Even more striking is the genetic changes you see within just a few generations of selective breeding. Offspring of dogs just two or three generations out can present wildly different appearances and personalities between close relatives, to the point of non-recognition. The exact functional cause of this, the malleability of the species, isn’t still fully understood2, but the existence of unique, canine-specifc short interspersed elements (SINEs) probably has a lot to do with it3. These non-coding DNA sequences don’t hold the code for expressing genes like growth factors or liver enzymes, rather, they act as randomizers of sorts. During cell replication and gene expression, SINEs will self-replicate and do funky stuff to cellular activity, but they’ll also “hop” around the genome and relocate themselves to a new place. This can turn gene functions off and on or can just amplify or dampen expression. For example, a SINE that plants itself near the insulin-like growth factor-1 gene (IGF1) may make it so that the dog’s progeny don’t express as much IGF1 and are, as a result, much smaller dogs.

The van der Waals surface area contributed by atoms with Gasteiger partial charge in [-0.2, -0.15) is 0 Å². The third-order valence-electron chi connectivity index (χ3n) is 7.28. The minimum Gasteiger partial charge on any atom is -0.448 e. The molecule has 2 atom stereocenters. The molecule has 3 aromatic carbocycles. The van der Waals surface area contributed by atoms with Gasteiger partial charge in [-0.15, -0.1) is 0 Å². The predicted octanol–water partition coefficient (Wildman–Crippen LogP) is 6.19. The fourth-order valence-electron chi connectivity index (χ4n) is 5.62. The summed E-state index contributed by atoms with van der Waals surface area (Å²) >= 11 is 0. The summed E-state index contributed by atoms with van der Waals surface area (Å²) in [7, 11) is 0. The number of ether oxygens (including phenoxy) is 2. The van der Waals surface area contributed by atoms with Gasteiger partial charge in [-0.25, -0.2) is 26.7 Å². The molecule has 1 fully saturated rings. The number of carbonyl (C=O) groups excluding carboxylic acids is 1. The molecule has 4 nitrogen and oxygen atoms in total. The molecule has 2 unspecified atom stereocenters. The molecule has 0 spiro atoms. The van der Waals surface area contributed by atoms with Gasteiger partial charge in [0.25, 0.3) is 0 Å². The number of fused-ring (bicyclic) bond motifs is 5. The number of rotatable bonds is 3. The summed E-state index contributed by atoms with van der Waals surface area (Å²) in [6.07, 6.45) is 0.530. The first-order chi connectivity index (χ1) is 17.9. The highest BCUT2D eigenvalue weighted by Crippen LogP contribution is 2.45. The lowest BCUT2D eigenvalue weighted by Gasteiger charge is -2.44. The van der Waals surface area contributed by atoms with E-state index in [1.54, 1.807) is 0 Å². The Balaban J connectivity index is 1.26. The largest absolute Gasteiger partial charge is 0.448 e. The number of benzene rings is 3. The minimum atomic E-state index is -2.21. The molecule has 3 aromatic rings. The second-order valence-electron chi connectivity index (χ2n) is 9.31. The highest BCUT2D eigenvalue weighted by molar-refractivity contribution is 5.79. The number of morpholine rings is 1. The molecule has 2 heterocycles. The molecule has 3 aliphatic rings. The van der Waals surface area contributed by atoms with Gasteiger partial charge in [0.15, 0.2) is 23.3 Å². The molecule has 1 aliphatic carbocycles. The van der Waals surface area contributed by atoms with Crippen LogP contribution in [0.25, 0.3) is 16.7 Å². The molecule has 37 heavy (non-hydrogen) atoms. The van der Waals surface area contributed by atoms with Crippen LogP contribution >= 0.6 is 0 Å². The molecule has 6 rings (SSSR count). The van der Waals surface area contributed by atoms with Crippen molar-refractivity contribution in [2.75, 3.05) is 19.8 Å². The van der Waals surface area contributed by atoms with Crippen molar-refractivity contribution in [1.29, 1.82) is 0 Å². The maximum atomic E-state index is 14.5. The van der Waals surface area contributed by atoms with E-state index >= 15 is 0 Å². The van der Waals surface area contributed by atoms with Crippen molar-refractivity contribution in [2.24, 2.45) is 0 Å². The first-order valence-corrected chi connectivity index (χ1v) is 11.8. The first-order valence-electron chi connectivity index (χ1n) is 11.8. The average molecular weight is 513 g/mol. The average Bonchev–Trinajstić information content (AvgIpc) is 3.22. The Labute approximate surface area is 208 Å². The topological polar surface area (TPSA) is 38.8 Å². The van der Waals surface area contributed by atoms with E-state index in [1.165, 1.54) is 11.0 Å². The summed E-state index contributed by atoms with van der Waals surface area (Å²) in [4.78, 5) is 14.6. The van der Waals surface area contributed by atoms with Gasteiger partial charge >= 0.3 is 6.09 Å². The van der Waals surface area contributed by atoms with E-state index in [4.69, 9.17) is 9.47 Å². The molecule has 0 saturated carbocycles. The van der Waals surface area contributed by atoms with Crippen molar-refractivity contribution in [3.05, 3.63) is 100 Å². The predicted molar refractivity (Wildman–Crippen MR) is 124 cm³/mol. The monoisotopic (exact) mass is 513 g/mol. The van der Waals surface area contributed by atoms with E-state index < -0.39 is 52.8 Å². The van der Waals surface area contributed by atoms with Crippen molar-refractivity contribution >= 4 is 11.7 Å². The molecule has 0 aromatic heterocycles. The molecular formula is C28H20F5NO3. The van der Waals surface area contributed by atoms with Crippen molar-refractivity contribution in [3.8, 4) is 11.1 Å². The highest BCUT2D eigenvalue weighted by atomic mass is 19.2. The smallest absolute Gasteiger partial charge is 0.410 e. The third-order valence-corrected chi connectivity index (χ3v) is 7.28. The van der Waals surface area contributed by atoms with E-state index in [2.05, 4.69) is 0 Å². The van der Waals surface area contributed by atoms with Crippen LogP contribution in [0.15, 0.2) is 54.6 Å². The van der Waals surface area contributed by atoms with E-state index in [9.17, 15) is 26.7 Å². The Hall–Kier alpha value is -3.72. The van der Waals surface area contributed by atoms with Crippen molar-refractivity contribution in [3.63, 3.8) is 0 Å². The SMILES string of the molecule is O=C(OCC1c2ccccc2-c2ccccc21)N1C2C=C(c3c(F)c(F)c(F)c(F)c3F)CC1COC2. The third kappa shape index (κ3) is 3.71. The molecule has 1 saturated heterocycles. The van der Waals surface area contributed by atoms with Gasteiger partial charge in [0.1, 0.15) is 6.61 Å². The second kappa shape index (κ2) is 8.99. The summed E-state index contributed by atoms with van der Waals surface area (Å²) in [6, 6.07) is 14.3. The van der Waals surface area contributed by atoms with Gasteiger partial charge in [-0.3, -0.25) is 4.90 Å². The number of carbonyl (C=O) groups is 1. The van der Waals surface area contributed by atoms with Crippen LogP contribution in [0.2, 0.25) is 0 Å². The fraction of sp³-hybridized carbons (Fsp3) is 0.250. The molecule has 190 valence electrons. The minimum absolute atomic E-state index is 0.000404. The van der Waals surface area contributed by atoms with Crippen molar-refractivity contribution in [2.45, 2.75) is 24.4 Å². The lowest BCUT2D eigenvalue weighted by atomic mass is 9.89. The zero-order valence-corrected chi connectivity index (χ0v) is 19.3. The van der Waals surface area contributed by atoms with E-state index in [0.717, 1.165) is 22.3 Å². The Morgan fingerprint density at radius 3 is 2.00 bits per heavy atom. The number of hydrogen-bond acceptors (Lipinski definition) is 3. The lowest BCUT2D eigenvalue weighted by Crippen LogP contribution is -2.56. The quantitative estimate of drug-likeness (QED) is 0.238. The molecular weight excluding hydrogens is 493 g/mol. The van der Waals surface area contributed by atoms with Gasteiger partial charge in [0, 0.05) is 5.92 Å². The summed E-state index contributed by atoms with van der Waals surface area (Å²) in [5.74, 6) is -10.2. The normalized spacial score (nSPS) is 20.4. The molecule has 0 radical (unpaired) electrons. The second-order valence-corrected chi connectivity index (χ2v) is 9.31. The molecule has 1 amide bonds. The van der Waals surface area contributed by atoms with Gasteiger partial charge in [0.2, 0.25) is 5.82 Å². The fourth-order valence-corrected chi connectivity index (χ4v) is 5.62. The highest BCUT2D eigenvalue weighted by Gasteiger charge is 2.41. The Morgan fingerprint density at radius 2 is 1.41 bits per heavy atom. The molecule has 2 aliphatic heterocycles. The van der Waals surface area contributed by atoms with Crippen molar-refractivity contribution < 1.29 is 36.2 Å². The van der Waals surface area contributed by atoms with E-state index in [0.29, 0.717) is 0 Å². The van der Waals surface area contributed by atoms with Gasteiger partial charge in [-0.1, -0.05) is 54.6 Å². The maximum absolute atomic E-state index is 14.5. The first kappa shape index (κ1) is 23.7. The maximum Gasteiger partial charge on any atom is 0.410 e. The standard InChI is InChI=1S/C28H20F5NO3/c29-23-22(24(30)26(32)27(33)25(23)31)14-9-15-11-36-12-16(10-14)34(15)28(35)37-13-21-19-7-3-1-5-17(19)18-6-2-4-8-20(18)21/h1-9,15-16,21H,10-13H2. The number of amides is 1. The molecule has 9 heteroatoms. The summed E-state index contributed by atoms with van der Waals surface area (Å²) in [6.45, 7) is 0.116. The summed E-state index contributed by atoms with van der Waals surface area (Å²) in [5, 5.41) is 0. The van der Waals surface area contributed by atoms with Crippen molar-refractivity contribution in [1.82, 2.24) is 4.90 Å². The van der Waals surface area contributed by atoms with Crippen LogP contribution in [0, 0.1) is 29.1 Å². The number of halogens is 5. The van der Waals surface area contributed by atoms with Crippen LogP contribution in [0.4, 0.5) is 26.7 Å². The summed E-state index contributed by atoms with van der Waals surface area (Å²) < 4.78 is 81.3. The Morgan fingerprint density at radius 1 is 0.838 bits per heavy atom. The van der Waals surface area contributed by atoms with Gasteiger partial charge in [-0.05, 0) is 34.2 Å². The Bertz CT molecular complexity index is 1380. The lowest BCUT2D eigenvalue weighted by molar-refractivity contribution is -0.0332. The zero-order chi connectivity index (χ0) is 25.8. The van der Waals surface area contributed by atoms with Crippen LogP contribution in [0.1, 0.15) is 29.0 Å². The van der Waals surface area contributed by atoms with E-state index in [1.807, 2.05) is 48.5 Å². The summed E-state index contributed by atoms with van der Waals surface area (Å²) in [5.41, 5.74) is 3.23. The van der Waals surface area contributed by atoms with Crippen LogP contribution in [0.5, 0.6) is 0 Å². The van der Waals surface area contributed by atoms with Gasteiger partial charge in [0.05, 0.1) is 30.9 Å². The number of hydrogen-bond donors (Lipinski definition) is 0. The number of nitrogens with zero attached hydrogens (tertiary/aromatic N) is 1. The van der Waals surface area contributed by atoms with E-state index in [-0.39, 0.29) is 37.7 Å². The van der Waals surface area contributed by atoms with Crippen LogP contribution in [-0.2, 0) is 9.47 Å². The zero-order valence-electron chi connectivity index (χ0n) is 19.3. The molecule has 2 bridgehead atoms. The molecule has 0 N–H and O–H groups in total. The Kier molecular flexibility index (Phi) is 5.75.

Perhaps this is a strange way to start out a post about my recently passed pet, but our relationship with dogs has as much to do with these genetic quirks as they do with any other ecological or socioeconomic reason. Dogs didn’t just become “man’s best friend” by accident. Dogs are adaptable. They’ve moved across the globe with us, from deserts to forests to frozen tundra. With the encouragement of selective breeding, they gained traits that optimized their survival and also provided us with work; digging up potatoes, hunting, protection, and herding.
In exchange for their labor and protection, we gave them safety in numbers, food, and perhaps most importantly, companionship.